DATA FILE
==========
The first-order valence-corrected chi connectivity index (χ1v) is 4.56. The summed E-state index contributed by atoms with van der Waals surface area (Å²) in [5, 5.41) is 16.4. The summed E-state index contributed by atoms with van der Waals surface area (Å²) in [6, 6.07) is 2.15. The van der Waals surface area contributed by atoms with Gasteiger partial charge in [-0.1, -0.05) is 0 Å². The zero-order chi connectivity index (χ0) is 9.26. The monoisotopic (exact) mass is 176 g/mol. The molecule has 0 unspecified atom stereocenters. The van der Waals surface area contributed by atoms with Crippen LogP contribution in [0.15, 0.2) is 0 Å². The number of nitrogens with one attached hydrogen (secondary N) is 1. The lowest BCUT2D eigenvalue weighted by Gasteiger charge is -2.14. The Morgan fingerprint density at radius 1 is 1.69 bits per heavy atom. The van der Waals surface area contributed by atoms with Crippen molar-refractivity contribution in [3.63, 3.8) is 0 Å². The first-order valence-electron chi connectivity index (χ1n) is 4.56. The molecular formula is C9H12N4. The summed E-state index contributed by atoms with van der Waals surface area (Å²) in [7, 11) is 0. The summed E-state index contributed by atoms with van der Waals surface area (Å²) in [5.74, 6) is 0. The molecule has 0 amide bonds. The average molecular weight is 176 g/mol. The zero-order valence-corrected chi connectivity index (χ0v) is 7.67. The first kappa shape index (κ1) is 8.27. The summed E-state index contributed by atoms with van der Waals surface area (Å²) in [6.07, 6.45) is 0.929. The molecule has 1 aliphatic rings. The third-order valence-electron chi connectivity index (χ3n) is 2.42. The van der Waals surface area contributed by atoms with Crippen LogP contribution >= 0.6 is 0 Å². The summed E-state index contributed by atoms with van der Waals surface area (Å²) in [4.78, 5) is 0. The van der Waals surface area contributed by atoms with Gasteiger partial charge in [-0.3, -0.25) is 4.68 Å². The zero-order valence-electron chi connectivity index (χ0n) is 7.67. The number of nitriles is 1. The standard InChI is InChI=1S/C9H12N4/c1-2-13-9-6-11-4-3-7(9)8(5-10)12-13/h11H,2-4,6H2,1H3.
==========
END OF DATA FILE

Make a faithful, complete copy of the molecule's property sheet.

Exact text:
The first-order valence-corrected chi connectivity index (χ1v) is 4.56. The summed E-state index contributed by atoms with van der Waals surface area (Å²) in [5, 5.41) is 16.4. The summed E-state index contributed by atoms with van der Waals surface area (Å²) in [6, 6.07) is 2.15. The van der Waals surface area contributed by atoms with Gasteiger partial charge in [-0.1, -0.05) is 0 Å². The zero-order chi connectivity index (χ0) is 9.26. The monoisotopic (exact) mass is 176 g/mol. The molecule has 0 unspecified atom stereocenters. The van der Waals surface area contributed by atoms with Crippen LogP contribution in [0.15, 0.2) is 0 Å². The number of nitrogens with one attached hydrogen (secondary N) is 1. The lowest BCUT2D eigenvalue weighted by Gasteiger charge is -2.14. The Morgan fingerprint density at radius 1 is 1.69 bits per heavy atom. The van der Waals surface area contributed by atoms with Crippen molar-refractivity contribution in [3.63, 3.8) is 0 Å². The first-order valence-electron chi connectivity index (χ1n) is 4.56. The molecular formula is C9H12N4. The summed E-state index contributed by atoms with van der Waals surface area (Å²) in [7, 11) is 0. The summed E-state index contributed by atoms with van der Waals surface area (Å²) in [5.74, 6) is 0. The molecule has 0 amide bonds. The average molecular weight is 176 g/mol. The zero-order valence-corrected chi connectivity index (χ0v) is 7.67. The first kappa shape index (κ1) is 8.27. The summed E-state index contributed by atoms with van der Waals surface area (Å²) in [6.07, 6.45) is 0.929. The molecule has 1 aliphatic rings. The third-order valence-electron chi connectivity index (χ3n) is 2.42. The van der Waals surface area contributed by atoms with Crippen LogP contribution >= 0.6 is 0 Å². The summed E-state index contributed by atoms with van der Waals surface area (Å²) in [4.78, 5) is 0. The van der Waals surface area contributed by atoms with Gasteiger partial charge in [-0.3, -0.25) is 4.68 Å². The zero-order valence-electron chi connectivity index (χ0n) is 7.67. The number of nitriles is 1. The standard InChI is InChI=1S/C9H12N4/c1-2-13-9-6-11-4-3-7(9)8(5-10)12-13/h11H,2-4,6H2,1H3.